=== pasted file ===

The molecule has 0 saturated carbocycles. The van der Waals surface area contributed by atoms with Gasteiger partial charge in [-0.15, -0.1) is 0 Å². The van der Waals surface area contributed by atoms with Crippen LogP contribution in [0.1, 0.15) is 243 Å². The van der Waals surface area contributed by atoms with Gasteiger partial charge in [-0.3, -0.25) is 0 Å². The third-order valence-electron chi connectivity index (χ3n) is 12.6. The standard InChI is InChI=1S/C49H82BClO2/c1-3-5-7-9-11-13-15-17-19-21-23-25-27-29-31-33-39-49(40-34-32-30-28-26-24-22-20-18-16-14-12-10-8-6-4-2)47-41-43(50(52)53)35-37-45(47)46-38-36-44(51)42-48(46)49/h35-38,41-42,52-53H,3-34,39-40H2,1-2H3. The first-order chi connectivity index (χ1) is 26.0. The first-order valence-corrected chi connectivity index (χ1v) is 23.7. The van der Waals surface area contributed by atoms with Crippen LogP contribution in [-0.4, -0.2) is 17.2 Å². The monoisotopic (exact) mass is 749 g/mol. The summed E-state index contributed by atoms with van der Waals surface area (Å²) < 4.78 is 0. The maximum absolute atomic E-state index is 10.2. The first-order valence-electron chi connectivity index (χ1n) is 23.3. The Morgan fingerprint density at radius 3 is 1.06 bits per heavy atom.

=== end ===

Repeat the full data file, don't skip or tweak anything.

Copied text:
The molecule has 0 saturated carbocycles. The van der Waals surface area contributed by atoms with Gasteiger partial charge in [-0.15, -0.1) is 0 Å². The van der Waals surface area contributed by atoms with Crippen LogP contribution in [0.1, 0.15) is 243 Å². The van der Waals surface area contributed by atoms with Gasteiger partial charge in [-0.3, -0.25) is 0 Å². The third-order valence-electron chi connectivity index (χ3n) is 12.6. The standard InChI is InChI=1S/C49H82BClO2/c1-3-5-7-9-11-13-15-17-19-21-23-25-27-29-31-33-39-49(40-34-32-30-28-26-24-22-20-18-16-14-12-10-8-6-4-2)47-41-43(50(52)53)35-37-45(47)46-38-36-44(51)42-48(46)49/h35-38,41-42,52-53H,3-34,39-40H2,1-2H3. The first-order chi connectivity index (χ1) is 26.0. The first-order valence-corrected chi connectivity index (χ1v) is 23.7. The van der Waals surface area contributed by atoms with Crippen LogP contribution in [-0.4, -0.2) is 17.2 Å². The monoisotopic (exact) mass is 749 g/mol. The summed E-state index contributed by atoms with van der Waals surface area (Å²) < 4.78 is 0. The maximum absolute atomic E-state index is 10.2. The first-order valence-electron chi connectivity index (χ1n) is 23.3. The Morgan fingerprint density at radius 3 is 1.06 bits per heavy atom.